The ongoing Program Project on the Economics of Aging is a coordinated series of investigations that analyze the economic circumstances and health care of the elderly. It addresses issues that are particular importance to the well-being of individuals as they age and to a society at large that will be composed increasingly of older persons. By addressing simultaneously several important and interrelated issues, the aim is to achieve a better understanding of aged than would emerge from separate research efforts. A unified approach with aging as a focus can lead to a whole substantially greater than the sum of its parts. The program project will continue to be coordinate through an administrative and support core, and will be composed of a data acquisition core together with eight subprojects: (1) financial status one, (2) financial status two, (3) subjective beliefs and saving, (4) wealth, health, and differential mortality, (5) aging and saving in developed and developing countries, (6) international comparisons, (7) firm health care, and (8) Medicare expenditure growth. As in the work to date, the selection of new research topics has been guided by the questions that in the judgment of the research group will be of primary and increasing concern with an aging population. In addition to the principal investigator and the other senior investigators, each of the subprojects will involve a small number of key personnel, for whom funding is requested. This group will form the central research team. The overall work of the National Bureau of Economic Research on the economics of aging, however, will involve a considerably larger group. The coherence of the project is assured through many small-group meetings in Cambridge, summer institutes, formal conferences, and informal subproject meetings. An important goal of the project is to attract younger faculty and graduate students to research on the economics of aging. The project will direct a great deal of research talent to the economics of aging over the next several years. In addition, the project will leave in its wake a large number of economists who are well-versed in the economic, health, and social problems of the elderly and who will in turn encourage graduate students and others to direct their attention to these issues.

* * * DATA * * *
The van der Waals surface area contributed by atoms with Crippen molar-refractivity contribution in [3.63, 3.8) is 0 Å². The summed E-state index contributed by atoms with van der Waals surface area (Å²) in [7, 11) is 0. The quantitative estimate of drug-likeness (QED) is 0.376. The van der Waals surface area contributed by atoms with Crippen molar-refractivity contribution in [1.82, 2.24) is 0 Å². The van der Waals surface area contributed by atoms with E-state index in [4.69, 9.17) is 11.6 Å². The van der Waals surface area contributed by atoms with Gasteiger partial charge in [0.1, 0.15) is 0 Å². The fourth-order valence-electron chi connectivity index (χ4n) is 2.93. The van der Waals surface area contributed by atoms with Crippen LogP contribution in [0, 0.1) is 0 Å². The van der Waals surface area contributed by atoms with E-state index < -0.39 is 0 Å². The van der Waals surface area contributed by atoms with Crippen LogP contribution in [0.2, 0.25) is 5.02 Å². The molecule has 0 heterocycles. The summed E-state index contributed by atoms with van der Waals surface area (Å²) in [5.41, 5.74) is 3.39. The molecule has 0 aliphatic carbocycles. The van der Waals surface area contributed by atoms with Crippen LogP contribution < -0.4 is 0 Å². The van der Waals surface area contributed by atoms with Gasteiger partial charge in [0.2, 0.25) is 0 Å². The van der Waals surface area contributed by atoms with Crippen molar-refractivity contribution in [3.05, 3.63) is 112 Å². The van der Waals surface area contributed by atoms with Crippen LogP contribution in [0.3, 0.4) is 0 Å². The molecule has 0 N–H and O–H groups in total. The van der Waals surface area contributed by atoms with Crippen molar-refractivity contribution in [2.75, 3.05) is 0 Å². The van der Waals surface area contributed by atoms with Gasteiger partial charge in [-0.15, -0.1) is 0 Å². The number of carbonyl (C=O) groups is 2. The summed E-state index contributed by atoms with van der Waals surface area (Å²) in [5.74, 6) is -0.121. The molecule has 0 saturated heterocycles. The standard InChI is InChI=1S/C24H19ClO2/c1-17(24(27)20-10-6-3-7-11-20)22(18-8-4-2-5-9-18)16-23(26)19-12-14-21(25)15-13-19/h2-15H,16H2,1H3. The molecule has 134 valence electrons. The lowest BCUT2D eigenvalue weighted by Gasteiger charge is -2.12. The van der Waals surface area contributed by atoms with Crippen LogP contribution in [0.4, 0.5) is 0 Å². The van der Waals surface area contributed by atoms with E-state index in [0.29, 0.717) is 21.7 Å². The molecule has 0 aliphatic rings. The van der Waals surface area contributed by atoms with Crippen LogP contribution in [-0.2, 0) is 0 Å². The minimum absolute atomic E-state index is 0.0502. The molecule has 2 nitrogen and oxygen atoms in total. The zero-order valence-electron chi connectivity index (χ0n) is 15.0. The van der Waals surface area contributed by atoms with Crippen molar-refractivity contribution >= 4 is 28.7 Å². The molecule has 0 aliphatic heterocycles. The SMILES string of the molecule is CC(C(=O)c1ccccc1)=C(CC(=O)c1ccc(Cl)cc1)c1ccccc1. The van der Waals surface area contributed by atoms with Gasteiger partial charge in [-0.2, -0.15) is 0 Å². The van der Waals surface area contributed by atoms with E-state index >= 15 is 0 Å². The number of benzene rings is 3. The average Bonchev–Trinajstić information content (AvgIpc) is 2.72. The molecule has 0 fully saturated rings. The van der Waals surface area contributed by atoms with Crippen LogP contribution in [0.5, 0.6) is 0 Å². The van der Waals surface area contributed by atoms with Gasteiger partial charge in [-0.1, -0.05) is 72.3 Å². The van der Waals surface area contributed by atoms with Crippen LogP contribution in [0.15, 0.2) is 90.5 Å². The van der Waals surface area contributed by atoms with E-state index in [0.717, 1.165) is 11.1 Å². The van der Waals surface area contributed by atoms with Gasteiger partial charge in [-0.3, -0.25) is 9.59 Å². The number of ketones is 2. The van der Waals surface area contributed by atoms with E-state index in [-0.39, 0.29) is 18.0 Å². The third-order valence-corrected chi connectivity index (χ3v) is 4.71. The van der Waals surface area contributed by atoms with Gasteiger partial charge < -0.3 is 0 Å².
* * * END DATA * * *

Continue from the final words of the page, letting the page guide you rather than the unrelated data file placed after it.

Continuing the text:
National Institute of Health (NIH)
National Institute on Aging (NIA)
Research Program Projects (P01)
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Special Emphasis Panel (ZAG1-CAG-7 (08))
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